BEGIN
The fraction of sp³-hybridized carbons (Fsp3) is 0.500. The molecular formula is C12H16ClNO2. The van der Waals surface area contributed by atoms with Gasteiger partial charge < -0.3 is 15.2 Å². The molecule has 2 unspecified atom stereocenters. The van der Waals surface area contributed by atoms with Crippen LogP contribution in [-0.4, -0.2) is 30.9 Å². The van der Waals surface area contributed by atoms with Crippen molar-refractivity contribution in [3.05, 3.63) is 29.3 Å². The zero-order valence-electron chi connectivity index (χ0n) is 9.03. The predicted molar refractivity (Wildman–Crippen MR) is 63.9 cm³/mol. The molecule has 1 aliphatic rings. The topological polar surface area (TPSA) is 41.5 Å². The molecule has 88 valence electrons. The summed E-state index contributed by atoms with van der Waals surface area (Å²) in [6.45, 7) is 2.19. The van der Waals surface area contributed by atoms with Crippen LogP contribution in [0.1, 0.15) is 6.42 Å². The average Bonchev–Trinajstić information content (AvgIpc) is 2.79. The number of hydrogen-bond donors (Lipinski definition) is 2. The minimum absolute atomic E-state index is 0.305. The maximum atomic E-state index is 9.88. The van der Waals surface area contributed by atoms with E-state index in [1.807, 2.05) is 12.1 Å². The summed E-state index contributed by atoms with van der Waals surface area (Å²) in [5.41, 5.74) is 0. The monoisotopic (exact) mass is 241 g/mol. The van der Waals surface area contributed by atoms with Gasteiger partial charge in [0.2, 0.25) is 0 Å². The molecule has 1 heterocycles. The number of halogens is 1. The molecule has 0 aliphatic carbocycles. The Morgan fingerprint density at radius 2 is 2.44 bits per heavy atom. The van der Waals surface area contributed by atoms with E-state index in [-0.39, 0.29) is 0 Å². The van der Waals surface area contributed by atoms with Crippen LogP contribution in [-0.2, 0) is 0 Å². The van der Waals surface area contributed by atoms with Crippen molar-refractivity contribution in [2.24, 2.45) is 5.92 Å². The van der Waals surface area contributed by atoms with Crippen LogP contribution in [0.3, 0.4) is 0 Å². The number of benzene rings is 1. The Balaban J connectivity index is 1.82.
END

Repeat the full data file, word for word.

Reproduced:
The fraction of sp³-hybridized carbons (Fsp3) is 0.500. The molecular formula is C12H16ClNO2. The van der Waals surface area contributed by atoms with Gasteiger partial charge < -0.3 is 15.2 Å². The molecule has 2 unspecified atom stereocenters. The van der Waals surface area contributed by atoms with Crippen LogP contribution in [-0.4, -0.2) is 30.9 Å². The van der Waals surface area contributed by atoms with Crippen molar-refractivity contribution in [3.05, 3.63) is 29.3 Å². The zero-order valence-electron chi connectivity index (χ0n) is 9.03. The predicted molar refractivity (Wildman–Crippen MR) is 63.9 cm³/mol. The molecule has 1 aliphatic rings. The topological polar surface area (TPSA) is 41.5 Å². The molecule has 88 valence electrons. The summed E-state index contributed by atoms with van der Waals surface area (Å²) in [6.45, 7) is 2.19. The van der Waals surface area contributed by atoms with Crippen LogP contribution in [0.1, 0.15) is 6.42 Å². The average Bonchev–Trinajstić information content (AvgIpc) is 2.79. The number of hydrogen-bond donors (Lipinski definition) is 2. The minimum absolute atomic E-state index is 0.305. The maximum atomic E-state index is 9.88. The van der Waals surface area contributed by atoms with E-state index in [1.807, 2.05) is 12.1 Å². The summed E-state index contributed by atoms with van der Waals surface area (Å²) in [5.41, 5.74) is 0. The monoisotopic (exact) mass is 241 g/mol. The van der Waals surface area contributed by atoms with Gasteiger partial charge in [0.2, 0.25) is 0 Å². The molecule has 1 heterocycles. The number of halogens is 1. The molecule has 0 aliphatic carbocycles. The Morgan fingerprint density at radius 2 is 2.44 bits per heavy atom. The van der Waals surface area contributed by atoms with E-state index in [-0.39, 0.29) is 0 Å². The van der Waals surface area contributed by atoms with Crippen LogP contribution in [-0.2, 0) is 0 Å². The van der Waals surface area contributed by atoms with Crippen molar-refractivity contribution in [2.24, 2.45) is 5.92 Å². The van der Waals surface area contributed by atoms with Crippen LogP contribution in [0.3, 0.4) is 0 Å². The number of benzene rings is 1. The Balaban J connectivity index is 1.82.